This is the president’s fatal problem. No matter which battleground state we analyze, there is always a mismatch between the impropriety alleged and the remedy that it could yield. Where Trump is strongest, as in the Supreme Court case, the yield in votes is a relative pittance. Where Trump’s claims are weaker and hotly disputed, the president is asking for mass disfranchisement, which no court is ever going to order.
Somewhere or other, sometime or other, I read that G.K. Chesterton, asked whether he was a liberal, answered that he was "the only liberal." I sometimes feel that way. I long ago acquiesced to the fact that in the American political context I'm more or less correctly classified as a conservative. But as the so-common-as-to-be-hackneyed followup to any such statement goes, what American conservatism seeks to conserve is in large part classical liberalism.
It probably doesn't need saying to people who read this blog, but in case it does: "classical liberalism" refers not to what we currently refer to as the liberal faction in contemporary politics, but to a political philosophy which is, in a nutshell, that of the United States of America. Most discussions of it emphasize its economic aspects, which I'm sure is accurate, but I'm not a political philosopher or economist and am not very interested in wrangling over the definition. For my purposes it's the political system described by the Constitution, and a corresponding culture which values self-government, liberty, the rule of law, reason, the free exchange of ideas, religious tolerance, and so on--the whole list of things which until recently were generally agreed upon, all based on what were considered in the 18th century self-evident truths about human nature. The American constitution puts that basic worldview into a system of government, and so I prefer the term "constitutional liberalism." (Also "classical liberalism" has other associations, with capitalism for instance, which I want to avoid--but that's another topic.)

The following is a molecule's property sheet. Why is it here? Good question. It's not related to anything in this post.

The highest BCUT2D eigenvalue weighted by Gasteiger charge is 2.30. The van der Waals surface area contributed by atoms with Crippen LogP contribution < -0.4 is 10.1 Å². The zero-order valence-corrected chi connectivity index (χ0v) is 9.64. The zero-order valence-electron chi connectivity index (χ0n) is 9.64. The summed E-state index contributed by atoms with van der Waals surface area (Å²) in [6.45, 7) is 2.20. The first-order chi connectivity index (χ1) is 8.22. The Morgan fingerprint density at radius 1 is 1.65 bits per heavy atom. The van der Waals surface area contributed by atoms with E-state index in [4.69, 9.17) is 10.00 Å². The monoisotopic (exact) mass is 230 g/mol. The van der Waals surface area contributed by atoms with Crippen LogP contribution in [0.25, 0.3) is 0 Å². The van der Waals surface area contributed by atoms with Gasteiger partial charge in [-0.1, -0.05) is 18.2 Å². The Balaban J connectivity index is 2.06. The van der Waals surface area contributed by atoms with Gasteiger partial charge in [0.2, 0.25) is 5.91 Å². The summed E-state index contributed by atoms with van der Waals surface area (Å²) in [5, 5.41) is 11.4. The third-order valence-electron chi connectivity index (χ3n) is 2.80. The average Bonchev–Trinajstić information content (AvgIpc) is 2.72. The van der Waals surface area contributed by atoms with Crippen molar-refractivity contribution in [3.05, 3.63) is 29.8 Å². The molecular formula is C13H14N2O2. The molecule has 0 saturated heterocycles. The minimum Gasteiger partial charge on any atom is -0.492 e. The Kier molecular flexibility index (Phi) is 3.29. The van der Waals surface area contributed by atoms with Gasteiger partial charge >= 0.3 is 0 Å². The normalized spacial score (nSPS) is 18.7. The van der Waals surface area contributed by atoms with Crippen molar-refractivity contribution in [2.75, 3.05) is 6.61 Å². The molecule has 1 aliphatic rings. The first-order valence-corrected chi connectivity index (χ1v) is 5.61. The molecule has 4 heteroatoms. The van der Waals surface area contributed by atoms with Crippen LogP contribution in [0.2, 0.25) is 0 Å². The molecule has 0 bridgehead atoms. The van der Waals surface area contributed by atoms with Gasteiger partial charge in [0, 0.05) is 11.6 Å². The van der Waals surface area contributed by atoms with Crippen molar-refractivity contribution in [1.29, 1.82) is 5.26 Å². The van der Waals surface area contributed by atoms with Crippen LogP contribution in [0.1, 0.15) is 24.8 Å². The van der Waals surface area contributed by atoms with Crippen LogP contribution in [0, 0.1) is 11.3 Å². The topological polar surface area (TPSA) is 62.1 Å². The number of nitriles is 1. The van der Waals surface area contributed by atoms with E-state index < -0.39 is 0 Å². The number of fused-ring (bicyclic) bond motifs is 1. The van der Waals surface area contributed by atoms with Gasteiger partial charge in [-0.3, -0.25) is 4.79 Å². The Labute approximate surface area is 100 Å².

This world is highly lacking in empathy and overflowing with judgemental, apathetic douchebags.
It's clear from the context that no irony was intended. Yes, I laughed out loud.
This piece is actually what I was writing when I started thinking about the so-called baby boomer generation, and the whole generations scheme, which led to a separate post on that theme. More about that further down.
A month or two or three ago when this album came out there was a promotional video for it using the first track, "I Contain Multitudes." I listened to it and thought "Well, this is an album I can skip." I mean, Dylan's recent work has been pretty good, but there wasn't all that much that I felt like I couldn't do without. There's so much music I want to hear that I wasn't going to bother with this one. But my friend Stu told me I really should give it a listen. So I did: thanks, Stu.
I do think it's a mixed bag. But the good stuff...well, I'll take it track by track.
"I Contain Multitudes"
(The phrase is from Whitman, as you probably know.) I just don't care much for this. It's not so much a song as a recitation over some not especially effective music. There are some good lines but overall the lyrics are not so great. "I drive fast cars and I eat fast foods / I contain multitudes." It's a good thing that it's not that long.
Now the album really gets started: blues riff, words somewhat on the dark side. I would quote some of it but you really have to hear it in his voice. At six minutes it doesn't seem too long. His vocals are impossible, by which I mean that it seems impossible that they are as effective as they are. As has been the case for some time, it's often a stretch to call what he does singing. But it really works.
"My Own Version of You"
All through the summers and into January
I’ve been visiting morgues and monasteries
Looking for the necessary body parts